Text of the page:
Muscle fatigue doesn’t just manifest as tiredness. There are other common symptoms like:
Muscle cramps, or when the muscle tightens involuntarily
Muscle spasms, also commonly referred to as muscle twitches
Muscle soreness or pain which can range from mild to severe. One may experience aching, stiffness, or pain in the muscles that have been working hard. This soreness may last for several days after the activity that caused the muscle fatigue.
Reduction in athletic performance and endurance is another symptom of muscle fatigue. You may find that you’re not able to lift the same number of weights, run the same distance or perform the same number of repetitions and also not sustain the task you undertake for the same amount of time as before.
Slower recovery is also a common symptom of muscle fatigue. People with muscle fatigue find it difficult to get back to their tasks quickly after experiencing bouts of tiredness and weakness. You may feel sore and stiff for longer periods of time, and you may need to take more time off between workouts to allow your muscles to rest and recover.
If you are experiencing these symptoms, there are a few easy steps you can take to alleviate them.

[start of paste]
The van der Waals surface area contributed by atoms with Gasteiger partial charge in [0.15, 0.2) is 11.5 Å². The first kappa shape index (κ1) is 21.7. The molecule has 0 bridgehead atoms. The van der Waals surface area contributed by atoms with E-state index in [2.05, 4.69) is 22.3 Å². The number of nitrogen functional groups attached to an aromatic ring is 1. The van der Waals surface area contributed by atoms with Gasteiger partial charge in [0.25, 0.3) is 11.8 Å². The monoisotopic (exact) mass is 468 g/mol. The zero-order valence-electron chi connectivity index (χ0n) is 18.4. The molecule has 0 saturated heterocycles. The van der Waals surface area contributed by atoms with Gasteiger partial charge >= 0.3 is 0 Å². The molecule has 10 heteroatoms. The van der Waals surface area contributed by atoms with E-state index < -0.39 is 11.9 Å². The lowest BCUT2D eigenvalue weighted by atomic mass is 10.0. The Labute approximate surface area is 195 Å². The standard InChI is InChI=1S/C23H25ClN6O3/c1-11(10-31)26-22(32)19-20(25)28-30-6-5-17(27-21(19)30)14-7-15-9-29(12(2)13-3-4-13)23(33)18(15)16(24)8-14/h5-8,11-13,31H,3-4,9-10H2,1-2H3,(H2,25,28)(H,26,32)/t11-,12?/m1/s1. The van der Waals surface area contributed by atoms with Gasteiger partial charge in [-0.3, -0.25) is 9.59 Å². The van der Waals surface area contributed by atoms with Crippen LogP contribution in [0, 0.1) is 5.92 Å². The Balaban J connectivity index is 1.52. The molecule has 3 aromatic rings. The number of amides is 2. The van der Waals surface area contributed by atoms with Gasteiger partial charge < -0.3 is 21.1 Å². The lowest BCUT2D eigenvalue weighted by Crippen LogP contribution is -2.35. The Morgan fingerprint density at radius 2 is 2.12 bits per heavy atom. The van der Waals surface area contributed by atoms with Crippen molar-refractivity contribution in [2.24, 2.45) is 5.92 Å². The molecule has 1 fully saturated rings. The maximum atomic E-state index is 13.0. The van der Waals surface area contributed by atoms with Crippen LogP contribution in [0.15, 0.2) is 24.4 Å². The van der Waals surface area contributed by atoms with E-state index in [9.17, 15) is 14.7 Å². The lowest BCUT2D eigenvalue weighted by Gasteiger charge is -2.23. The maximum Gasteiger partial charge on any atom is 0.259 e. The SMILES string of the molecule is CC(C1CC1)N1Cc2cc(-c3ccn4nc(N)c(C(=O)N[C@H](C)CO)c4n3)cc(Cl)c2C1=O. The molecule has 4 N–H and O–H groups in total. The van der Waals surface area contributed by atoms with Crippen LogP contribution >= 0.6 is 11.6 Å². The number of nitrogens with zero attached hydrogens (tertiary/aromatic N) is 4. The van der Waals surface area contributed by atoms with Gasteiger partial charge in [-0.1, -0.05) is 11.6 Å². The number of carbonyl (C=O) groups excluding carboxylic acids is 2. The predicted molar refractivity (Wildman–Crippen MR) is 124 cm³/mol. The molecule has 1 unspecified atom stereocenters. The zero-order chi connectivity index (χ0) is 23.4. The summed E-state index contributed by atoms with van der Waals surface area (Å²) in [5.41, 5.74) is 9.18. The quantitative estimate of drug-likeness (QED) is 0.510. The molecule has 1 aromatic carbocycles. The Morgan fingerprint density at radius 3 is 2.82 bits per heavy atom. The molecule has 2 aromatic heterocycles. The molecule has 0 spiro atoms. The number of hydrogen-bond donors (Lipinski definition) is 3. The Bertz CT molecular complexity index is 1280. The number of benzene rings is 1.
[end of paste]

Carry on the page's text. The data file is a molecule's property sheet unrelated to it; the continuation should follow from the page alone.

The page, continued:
Rest: Give your muscles time to rest and recover. Take rest days between workouts or strenuous tasks. Listen to your body when it signals that it needs a break to help prevent further tiredness and pain and aid recovery.
Hydrate: Staying hydrated is essential for muscle function. Adequate hydration helps to transport oxygen and nutrients to the muscles and remove waste products that can contribute to muscle fatigue. Drink plenty of water throughout the day, especially before, during, and after strenuous tasks and exercise for optimum muscle function.
Eat right: Eat a balanced diet rich in carbohydrates, proteins, and healthy fats to provide your muscles the nutrients they need to function efficiently and recover effectively.
Sleep: Muscle recovery processes require you to get good quality sleep every night. Aim for at least 7-9 hours of sleep per night and establish a consistent sleep schedule to establish better sleep hygiene.
Stress management: Incorporating stress-reduction techniques, such as meditation, yoga, or deep breathing exercises, can help alleviate stress-related muscle fatigue. Stress management techniques can also promote relaxation and improve overall well-being.
Massage and stretch: Regular massages and gentle stretching can help improve blood flow, reduce muscle tension, and alleviate muscle fatigue. Massage therapy can also help reduce inflammation and promote muscle recovery.
Apart from following these tips to reduce other symptoms of muscle fatigue, you can use Zandu Fast Relief Gel to reduce the symptoms of pain and muscle cramps. This 1.5x stronger gel is made with active natural ingredients and provides relief in just 2 minutes.